It's incredible to think about just how far the Dow Jones Industrial Average (^DJI -0.47%) has come in such a short amount of time. Less than eight years ago, the Dow was mired in its worst bear market in multiple generations and was struggling to hold the 6,500 mark. Today, the Dow sits within striking distance (just 82 points) of 20,000, a mark that Wall Street pundits hold in high regard. That's a compound annual growth rate since March 2015 of more than 15%. For added context, stocks have historically returned about 7% annually, inclusive of dividend reinvestment.
Even though Dow 20,000, should it be hit, is nothing more than an arbitrary number that Wall Street has pulled out of thin air to celebrate -- (the Dow has hit 17 new all-time highs since the election, and each one is just as impressive as Dow 20,000 in their own right) – the Dow's march higher does offer a ray of sunshine. For starters, Dow 20,000 would probably represent a clear and defining closure of the Great Recession. The simple fact that the Dow blew through its pre-Great Recession highs in 2013 should have been enough to appease Wall Street, but it's clear that pundits are looking for added validation in the form of Dow 20,000 being hit.
Also, the Dow's continuing march higher, along with the Federal Reserve raising its benchmark rate for only the second time in a decade, suggests that the U.S. economy is thriving without training wheels for the first time in a long time. The unemployment rate is at its lowest level since August 2007, and GDP growth for the third quarter came in at its fastest quarterly pace (3.5%) in two years.
Lastly, the Dow's run to nearly 20,000 vindicates long-term investors who've held throughout the market's peaks and troughs.
You'll never guess who's selling into Dow 20,000
However, not everyone is necessarily ringing the bell on Dow 20,000. A surprising group of "investors" has actually been ringing the register and selling into the recent rally.
As reported earlier this week by CNBC, company insiders have been dumping their own stock at a seemingly unprecedented rate since the election. According to proprietary research from InsiderScore.com, which analyzed the buying and selling activity of Wilshire 5000 insiders, there has been considerably more selling than buying among insiders since the election, especially in the banking, energy, and industrial sectors. This last point is of particular interest because these sectors have received the biggest "Trump bump" given the president-elect's plans to deregulate the banking industry, promote domestic drilling for the energy sector, and implement a 10-year, $1 trillion infrastructure spending plan for the industrial sector.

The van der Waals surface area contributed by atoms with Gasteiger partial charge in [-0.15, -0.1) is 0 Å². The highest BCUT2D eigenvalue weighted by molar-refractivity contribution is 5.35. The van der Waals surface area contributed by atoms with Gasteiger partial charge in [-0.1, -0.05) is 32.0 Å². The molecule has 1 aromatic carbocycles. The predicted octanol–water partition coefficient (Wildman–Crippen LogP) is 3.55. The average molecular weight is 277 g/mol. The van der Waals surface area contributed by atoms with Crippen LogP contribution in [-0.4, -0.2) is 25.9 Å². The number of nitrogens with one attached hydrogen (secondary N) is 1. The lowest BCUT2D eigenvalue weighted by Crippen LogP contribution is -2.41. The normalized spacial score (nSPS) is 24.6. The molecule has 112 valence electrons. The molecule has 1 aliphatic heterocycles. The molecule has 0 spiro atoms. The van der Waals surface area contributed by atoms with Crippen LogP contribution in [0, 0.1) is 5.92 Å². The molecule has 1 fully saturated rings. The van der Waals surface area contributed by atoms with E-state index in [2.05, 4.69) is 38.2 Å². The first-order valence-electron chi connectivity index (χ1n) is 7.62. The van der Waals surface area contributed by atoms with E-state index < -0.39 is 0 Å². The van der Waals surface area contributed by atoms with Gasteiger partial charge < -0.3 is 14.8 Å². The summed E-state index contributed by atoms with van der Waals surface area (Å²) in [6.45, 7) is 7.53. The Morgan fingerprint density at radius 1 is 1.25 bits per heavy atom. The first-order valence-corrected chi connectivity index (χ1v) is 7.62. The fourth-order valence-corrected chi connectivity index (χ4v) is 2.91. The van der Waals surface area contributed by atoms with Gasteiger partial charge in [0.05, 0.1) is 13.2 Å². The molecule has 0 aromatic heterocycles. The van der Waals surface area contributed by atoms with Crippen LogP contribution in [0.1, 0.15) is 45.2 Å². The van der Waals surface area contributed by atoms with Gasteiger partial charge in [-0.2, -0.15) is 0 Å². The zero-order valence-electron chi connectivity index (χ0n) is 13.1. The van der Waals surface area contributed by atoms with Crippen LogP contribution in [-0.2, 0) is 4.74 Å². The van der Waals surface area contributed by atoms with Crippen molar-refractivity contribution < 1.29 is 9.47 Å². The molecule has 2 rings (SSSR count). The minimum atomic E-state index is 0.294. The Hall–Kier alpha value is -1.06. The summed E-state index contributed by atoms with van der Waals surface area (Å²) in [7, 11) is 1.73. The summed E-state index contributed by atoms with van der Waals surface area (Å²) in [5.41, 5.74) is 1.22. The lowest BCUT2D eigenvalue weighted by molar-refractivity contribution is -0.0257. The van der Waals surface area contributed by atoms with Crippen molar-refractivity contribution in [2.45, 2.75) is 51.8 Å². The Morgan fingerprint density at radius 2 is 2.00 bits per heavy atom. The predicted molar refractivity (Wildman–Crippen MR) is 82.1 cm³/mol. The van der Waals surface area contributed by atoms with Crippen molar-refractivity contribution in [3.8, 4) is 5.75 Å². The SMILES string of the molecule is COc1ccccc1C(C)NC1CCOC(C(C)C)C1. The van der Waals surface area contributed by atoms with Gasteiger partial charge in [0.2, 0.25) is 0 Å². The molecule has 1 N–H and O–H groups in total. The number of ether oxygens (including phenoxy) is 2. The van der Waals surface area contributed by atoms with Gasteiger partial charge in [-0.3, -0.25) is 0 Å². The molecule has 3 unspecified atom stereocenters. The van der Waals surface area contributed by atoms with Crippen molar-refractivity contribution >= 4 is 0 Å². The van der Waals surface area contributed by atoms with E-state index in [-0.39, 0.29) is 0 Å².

Additionally, Vickers Weekly Insider data found that there were nearly five insider sales for every insider purchase last week, which is nearly double the 2.5-to-1 ratio the report indicates is usually a bearish sign. Remember, insiders have a better understanding of the company they run and own stock in than Wall Street analysts, meaning if shareholders see insiders dumping, they could assume there's something wrong and head for the exits themselves.
Should you really be worried?
Of course, there's a flip side to insider selling, too. We're at the end of the year, meaning some insiders may be selling for tax purposes. Considering that many high-ranking executives are primarily compensated in stock and options as opposed to salary and bonuses, it sometimes means that insiders need to sell stock in order to generate cash to cover their tax bills. If any of the companies you hold have seen an uptick in insider selling, you may want to check previous years to see if insiders made similar sales in December. If so, it could indicate a need to raise cash for tax purposes and not weakening insider sentiment.
It's also possible that some of the recent selling could have to do with insider portfolio rebalancing. As noted above, most insiders, especially CEOs, are compensated in stock and options as opposed to salary and bonuses. Giving leadership stock and options is a good way of tying their interests to that of shareholders. However, giving CEOs and insiders stock and stock options can also lever their portfolios too heavily to their own companies. Even CEOs want their investments to be diversified beyond just their own stock, so we could also be witnessing some degree of diversification ongoing.
Finally, consider whether the shares sold by insiders were tied to stock options. Remember, options have an expiration date by which they need to be executed, otherwise they expire worthless. Sometimes, insiders are selling stock of recently executed options in order to avoid having their options expire worthless. This, too, shouldn't be a cause for concern.
Stick to your game plan
Regardless of whether a large uptick in insider selling is benign or representative of a genuine shift in insider sentiment shouldn't be of much consequence to investors or their game plans. In the end, as long as you buy and hold high-quality companies over the long term, the data suggests you're probably going to come out ahead.
Since 1950, the S&P 500 (^GSPC -0.27%) has undergone 35 stock-market corrections of 10% or more, when rounded to the nearest integer, or about one every two years. In other words, corrections are actually somewhat common.
However, what's even more common are bull-market rallies. Over those past 66 years, we've spent considerably more days (almost 2-to-1) in a bull market as opposed to a bear market according to data from Yardeni Research, which is a testament to the patience of long-term investors. If the stock market does indeed gain 7% historically, then investors could see their money double about once every decade. Those are good odds, and a great reason for investors to stick to their game plans even with the Dow approaching 20,000.